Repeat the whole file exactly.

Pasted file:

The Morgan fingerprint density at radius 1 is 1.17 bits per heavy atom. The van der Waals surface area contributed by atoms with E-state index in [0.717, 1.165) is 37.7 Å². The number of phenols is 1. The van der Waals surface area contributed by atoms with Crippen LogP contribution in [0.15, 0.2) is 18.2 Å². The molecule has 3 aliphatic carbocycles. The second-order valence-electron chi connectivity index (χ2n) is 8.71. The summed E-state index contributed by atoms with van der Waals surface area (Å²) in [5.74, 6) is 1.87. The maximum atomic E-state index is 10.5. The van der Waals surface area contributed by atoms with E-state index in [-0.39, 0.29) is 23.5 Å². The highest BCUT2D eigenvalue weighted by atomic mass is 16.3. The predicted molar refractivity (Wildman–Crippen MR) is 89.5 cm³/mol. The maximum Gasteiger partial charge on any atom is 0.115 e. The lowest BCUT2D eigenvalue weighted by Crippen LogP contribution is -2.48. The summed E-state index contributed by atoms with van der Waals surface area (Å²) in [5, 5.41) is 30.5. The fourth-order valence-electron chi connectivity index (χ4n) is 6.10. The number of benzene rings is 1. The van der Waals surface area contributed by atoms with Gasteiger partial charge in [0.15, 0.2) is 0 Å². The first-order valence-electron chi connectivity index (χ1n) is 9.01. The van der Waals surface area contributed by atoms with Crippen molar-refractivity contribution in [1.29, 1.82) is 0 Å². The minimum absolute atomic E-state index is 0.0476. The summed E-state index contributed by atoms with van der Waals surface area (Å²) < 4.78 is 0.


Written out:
The Morgan fingerprint density at radius 1 is 1.17 bits per heavy atom. The van der Waals surface area contributed by atoms with E-state index in [0.717, 1.165) is 37.7 Å². The number of phenols is 1. The van der Waals surface area contributed by atoms with Crippen LogP contribution in [0.15, 0.2) is 18.2 Å². The molecule has 3 aliphatic carbocycles. The second-order valence-electron chi connectivity index (χ2n) is 8.71. The summed E-state index contributed by atoms with van der Waals surface area (Å²) in [5.74, 6) is 1.87. The maximum atomic E-state index is 10.5. The van der Waals surface area contributed by atoms with E-state index in [-0.39, 0.29) is 23.5 Å². The highest BCUT2D eigenvalue weighted by atomic mass is 16.3. The predicted molar refractivity (Wildman–Crippen MR) is 89.5 cm³/mol. The maximum Gasteiger partial charge on any atom is 0.115 e. The lowest BCUT2D eigenvalue weighted by Crippen LogP contribution is -2.48. The summed E-state index contributed by atoms with van der Waals surface area (Å²) in [5, 5.41) is 30.5. The fourth-order valence-electron chi connectivity index (χ4n) is 6.10. The number of benzene rings is 1. The van der Waals surface area contributed by atoms with Gasteiger partial charge in [0.15, 0.2) is 0 Å². The first-order valence-electron chi connectivity index (χ1n) is 9.01. The van der Waals surface area contributed by atoms with Crippen molar-refractivity contribution in [1.29, 1.82) is 0 Å². The minimum absolute atomic E-state index is 0.0476. The summed E-state index contributed by atoms with van der Waals surface area (Å²) < 4.78 is 0.